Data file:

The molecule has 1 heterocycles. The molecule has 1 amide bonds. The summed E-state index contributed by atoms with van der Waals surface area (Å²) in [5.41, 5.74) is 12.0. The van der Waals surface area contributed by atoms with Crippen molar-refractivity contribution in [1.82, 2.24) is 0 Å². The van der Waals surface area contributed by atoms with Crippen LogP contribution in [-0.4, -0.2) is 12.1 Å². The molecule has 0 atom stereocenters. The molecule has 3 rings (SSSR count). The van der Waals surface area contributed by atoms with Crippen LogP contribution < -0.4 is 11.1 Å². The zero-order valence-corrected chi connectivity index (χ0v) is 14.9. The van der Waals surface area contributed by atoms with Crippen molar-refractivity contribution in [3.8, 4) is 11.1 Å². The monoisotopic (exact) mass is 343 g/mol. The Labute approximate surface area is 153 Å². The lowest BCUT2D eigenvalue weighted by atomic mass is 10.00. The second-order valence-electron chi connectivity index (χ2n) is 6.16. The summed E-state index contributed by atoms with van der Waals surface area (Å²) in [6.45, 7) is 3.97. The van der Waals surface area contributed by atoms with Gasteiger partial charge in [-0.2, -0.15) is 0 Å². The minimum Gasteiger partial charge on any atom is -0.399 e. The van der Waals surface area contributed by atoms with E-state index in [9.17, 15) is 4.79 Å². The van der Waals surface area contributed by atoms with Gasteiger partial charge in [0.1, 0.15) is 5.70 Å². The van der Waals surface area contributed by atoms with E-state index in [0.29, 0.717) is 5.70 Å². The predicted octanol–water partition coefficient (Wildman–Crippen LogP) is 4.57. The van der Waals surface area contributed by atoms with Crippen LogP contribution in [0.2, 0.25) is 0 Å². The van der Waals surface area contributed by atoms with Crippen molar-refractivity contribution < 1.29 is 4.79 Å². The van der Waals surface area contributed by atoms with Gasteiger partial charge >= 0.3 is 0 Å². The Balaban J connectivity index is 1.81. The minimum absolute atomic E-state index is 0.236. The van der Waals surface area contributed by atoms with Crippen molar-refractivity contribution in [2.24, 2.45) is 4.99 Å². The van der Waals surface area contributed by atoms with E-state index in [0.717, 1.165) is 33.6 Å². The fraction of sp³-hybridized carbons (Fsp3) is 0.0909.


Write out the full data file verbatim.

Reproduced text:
The molecule has 1 heterocycles. The molecule has 1 amide bonds. The summed E-state index contributed by atoms with van der Waals surface area (Å²) in [5.41, 5.74) is 12.0. The van der Waals surface area contributed by atoms with Crippen molar-refractivity contribution in [1.82, 2.24) is 0 Å². The van der Waals surface area contributed by atoms with Crippen LogP contribution in [-0.4, -0.2) is 12.1 Å². The molecule has 0 atom stereocenters. The molecule has 3 rings (SSSR count). The van der Waals surface area contributed by atoms with Crippen LogP contribution < -0.4 is 11.1 Å². The zero-order valence-corrected chi connectivity index (χ0v) is 14.9. The van der Waals surface area contributed by atoms with Crippen molar-refractivity contribution in [3.8, 4) is 11.1 Å². The monoisotopic (exact) mass is 343 g/mol. The Labute approximate surface area is 153 Å². The lowest BCUT2D eigenvalue weighted by atomic mass is 10.00. The second-order valence-electron chi connectivity index (χ2n) is 6.16. The summed E-state index contributed by atoms with van der Waals surface area (Å²) in [6.45, 7) is 3.97. The van der Waals surface area contributed by atoms with Gasteiger partial charge in [-0.2, -0.15) is 0 Å². The minimum Gasteiger partial charge on any atom is -0.399 e. The van der Waals surface area contributed by atoms with E-state index in [9.17, 15) is 4.79 Å². The van der Waals surface area contributed by atoms with Gasteiger partial charge in [0.1, 0.15) is 5.70 Å². The van der Waals surface area contributed by atoms with E-state index in [0.29, 0.717) is 5.70 Å². The predicted octanol–water partition coefficient (Wildman–Crippen LogP) is 4.57. The van der Waals surface area contributed by atoms with Crippen LogP contribution in [0.2, 0.25) is 0 Å². The van der Waals surface area contributed by atoms with Crippen molar-refractivity contribution < 1.29 is 4.79 Å². The van der Waals surface area contributed by atoms with Gasteiger partial charge >= 0.3 is 0 Å². The Balaban J connectivity index is 1.81. The minimum absolute atomic E-state index is 0.236. The van der Waals surface area contributed by atoms with Crippen molar-refractivity contribution in [2.24, 2.45) is 4.99 Å². The van der Waals surface area contributed by atoms with E-state index in [0.717, 1.165) is 33.6 Å². The fraction of sp³-hybridized carbons (Fsp3) is 0.0909.